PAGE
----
(CNN) – We've all heard that exercise helps you live longer. But a new study goes one step further and states that a sedentary lifestyle is worse for your health than smoking, diabetes and heart disease.
Dr. Wael Jaber, a cardiologist at the Cleveland Clinic and senior author of the study, called the results "extremely surprising."
"Disabled on a treadmill or in a stress test has a worse prognosis, to death, than because he is hypertensive, diabetic or smoker," Jaber told CNN. "We have never seen anything so explicit and so objective."
Jaber said researchers must now convey to the public the risks that "disability" should be considered as a risk factor, such as high blood pressure, diabetes and smoking – if not more so than any of them. "
" It should almost be treated as a disease that has a prescription called exercise, "he said.
Researchers retrospectively examined 122,007 patients who underwent exercise treadmill testing at the Cleveland Clinic between the 1. January 1991 and December 31, 2014, to measure all-cause mortality in terms of exercise and exercise benefits, and those with the lowest exercise rate accounted for 12% of participants.
The study was published Friday in JAMA Network Open.
"Cardiovascular disease and diabetes are the most expensive diseases in the United States. We spend more than $ 200 billion a year to treat these diseases and their complications. Instead of paying large sums for the treatment of disease, we should encourage our patients and communities to be active and exercise daily, "said Dr. Jordan Metzl, Sports Physician at the Special Surgery Hospital and author of The Exercise Cure. "
Jaber said that the other great finding from research is that fitness leads to longer lives without limiting the benefits of aerobic exercise, and researchers have always been concerned that" ultra "exercisers are at greater risk But the study found that this is not the case.
"There is no level of exercise or fitness that puts you at risk." "We can see from the study that the Ultrafits are always
"In this study, the most suitable individuals did the best," said Metzl, who was not involved in the study. "Once cleared by their doctors, patients should not be afraid of exercise intensity . "
The benefits of exercise were seen across all ages and in men and women," probably a little more pronounced in women, "said Jaber." Whether you're in your forties or your eighties They will benefit in the same way. "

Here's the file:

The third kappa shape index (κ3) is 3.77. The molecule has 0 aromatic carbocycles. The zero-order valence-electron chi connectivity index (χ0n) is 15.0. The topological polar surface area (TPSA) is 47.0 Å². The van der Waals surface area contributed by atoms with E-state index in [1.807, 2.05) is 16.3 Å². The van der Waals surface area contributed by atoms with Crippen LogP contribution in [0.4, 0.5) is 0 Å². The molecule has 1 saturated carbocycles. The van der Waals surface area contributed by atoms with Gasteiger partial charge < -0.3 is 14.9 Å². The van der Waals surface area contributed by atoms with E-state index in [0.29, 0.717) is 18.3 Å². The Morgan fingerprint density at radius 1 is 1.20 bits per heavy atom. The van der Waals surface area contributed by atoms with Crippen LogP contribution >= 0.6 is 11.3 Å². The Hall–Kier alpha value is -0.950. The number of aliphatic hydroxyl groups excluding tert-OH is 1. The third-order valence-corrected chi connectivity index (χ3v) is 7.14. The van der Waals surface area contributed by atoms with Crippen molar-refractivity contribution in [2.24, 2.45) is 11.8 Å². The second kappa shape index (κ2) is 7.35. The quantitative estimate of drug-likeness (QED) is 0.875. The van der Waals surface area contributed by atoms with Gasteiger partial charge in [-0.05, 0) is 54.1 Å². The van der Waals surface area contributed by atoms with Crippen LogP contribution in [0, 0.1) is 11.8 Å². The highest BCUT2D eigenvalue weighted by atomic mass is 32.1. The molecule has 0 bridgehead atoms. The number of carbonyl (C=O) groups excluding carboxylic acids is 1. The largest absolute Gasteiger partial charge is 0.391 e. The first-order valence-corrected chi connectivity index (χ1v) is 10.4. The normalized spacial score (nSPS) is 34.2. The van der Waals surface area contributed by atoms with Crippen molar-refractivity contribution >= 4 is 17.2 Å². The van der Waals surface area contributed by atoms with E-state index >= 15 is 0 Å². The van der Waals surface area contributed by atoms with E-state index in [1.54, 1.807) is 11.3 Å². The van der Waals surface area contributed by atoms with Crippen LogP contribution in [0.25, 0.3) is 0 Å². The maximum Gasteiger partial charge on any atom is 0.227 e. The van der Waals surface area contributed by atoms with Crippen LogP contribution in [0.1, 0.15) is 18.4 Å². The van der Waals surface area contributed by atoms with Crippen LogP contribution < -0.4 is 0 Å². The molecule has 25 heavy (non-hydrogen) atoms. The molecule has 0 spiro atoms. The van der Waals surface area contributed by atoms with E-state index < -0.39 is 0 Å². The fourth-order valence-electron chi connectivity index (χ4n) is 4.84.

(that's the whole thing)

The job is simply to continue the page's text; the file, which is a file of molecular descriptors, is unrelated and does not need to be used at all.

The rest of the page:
The risks, he said, became more shocking when compared to those who do not exercise much. "We all know that a sedentary lifestyle or disability poses some risk, but I'm surprised they overpower risk factors as much as smoking, diabetes or even terminal disease."
"People on a treadmill test not doing very well, "said Jaber," having nearly twice the risk for people with kidney failure on dialysis. "
What made the study so unique was the sheer number of students it studied. He said that the researchers did not need the patients to report their physical activity themselves. "These are not the patients who tell us what they are doing," said Jaber. "We test them and objectively determine the true measure of what they are doing."
Comparing people with a sedentary lifestyle with the best practitioners, the risk associated with death is "500% higher". 19659004] "Comparing the risk of sitting with the highest performance in the stress test, the risk is about three times higher than smoking," explains Jaber.
Comparing someone who does not train much with someone who exercises regularly, He said, still at 390% higher risk. "There is really no upper limit for exercises," he said. "There is no age limit that does not benefit from being physically fit."
Dr. Satjit Bhusri, a cardiologist at Lenox Hill Hospital who was not involved in the study, said this reinforces what we know. "Sedentary western lifestyles have led to a higher incidence of heart disease and this shows that it is modifiable, it is reversible," he explained, adding that doctors are very good at treating patients suffering from cardiovascular disease. Illnesses suffered, but they could be prevented. "We're supposed to walk, run, exercise. It's about getting up and moving."
For patients, especially those who lead a sedentary lifestyle, Jaber said, "You should ask for a prescription from your doctor for the exercise . "